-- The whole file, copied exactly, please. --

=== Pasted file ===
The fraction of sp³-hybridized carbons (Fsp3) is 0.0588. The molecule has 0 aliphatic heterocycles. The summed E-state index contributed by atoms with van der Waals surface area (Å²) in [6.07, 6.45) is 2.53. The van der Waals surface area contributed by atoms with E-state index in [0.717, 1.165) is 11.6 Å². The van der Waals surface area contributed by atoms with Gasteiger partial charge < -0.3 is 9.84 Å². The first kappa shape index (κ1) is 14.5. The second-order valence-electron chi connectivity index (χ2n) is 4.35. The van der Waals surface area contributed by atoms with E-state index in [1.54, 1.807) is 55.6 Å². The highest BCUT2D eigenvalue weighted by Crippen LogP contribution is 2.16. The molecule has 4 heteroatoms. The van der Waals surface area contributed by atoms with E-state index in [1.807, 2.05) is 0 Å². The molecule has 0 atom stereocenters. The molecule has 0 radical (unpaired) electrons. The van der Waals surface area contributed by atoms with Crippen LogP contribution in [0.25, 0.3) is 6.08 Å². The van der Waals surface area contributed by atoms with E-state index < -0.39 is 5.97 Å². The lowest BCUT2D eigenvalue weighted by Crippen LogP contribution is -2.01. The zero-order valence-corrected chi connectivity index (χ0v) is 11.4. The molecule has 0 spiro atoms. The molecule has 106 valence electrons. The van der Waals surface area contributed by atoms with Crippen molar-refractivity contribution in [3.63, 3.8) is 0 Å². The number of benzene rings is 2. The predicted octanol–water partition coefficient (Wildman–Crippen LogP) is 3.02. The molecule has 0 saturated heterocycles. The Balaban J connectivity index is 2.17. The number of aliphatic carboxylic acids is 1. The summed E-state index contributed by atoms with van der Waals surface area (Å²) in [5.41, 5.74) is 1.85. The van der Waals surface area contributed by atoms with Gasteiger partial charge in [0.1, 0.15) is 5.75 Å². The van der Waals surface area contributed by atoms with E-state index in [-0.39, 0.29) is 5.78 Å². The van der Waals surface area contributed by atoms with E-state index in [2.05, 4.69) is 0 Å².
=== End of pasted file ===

The fraction of sp³-hybridized carbons (Fsp3) is 0.0588. The molecule has 0 aliphatic heterocycles. The summed E-state index contributed by atoms with van der Waals surface area (Å²) in [6.07, 6.45) is 2.53. The van der Waals surface area contributed by atoms with E-state index in [0.717, 1.165) is 11.6 Å². The van der Waals surface area contributed by atoms with Gasteiger partial charge < -0.3 is 9.84 Å². The first kappa shape index (κ1) is 14.5. The second-order valence-electron chi connectivity index (χ2n) is 4.35. The van der Waals surface area contributed by atoms with E-state index in [1.54, 1.807) is 55.6 Å². The highest BCUT2D eigenvalue weighted by Crippen LogP contribution is 2.16. The molecule has 4 heteroatoms. The van der Waals surface area contributed by atoms with E-state index in [1.807, 2.05) is 0 Å². The molecule has 0 atom stereocenters. The molecule has 0 radical (unpaired) electrons. The van der Waals surface area contributed by atoms with Crippen LogP contribution in [0.25, 0.3) is 6.08 Å². The van der Waals surface area contributed by atoms with E-state index < -0.39 is 5.97 Å². The lowest BCUT2D eigenvalue weighted by Crippen LogP contribution is -2.01. The zero-order valence-corrected chi connectivity index (χ0v) is 11.4. The molecule has 0 spiro atoms. The molecule has 106 valence electrons. The van der Waals surface area contributed by atoms with Crippen molar-refractivity contribution in [3.63, 3.8) is 0 Å². The number of benzene rings is 2. The predicted octanol–water partition coefficient (Wildman–Crippen LogP) is 3.02. The molecule has 0 saturated heterocycles. The Balaban J connectivity index is 2.17. The number of aliphatic carboxylic acids is 1. The summed E-state index contributed by atoms with van der Waals surface area (Å²) in [5.41, 5.74) is 1.85. The van der Waals surface area contributed by atoms with Gasteiger partial charge in [0.1, 0.15) is 5.75 Å². The van der Waals surface area contributed by atoms with E-state index in [-0.39, 0.29) is 5.78 Å². The van der Waals surface area contributed by atoms with E-state index in [2.05, 4.69) is 0 Å².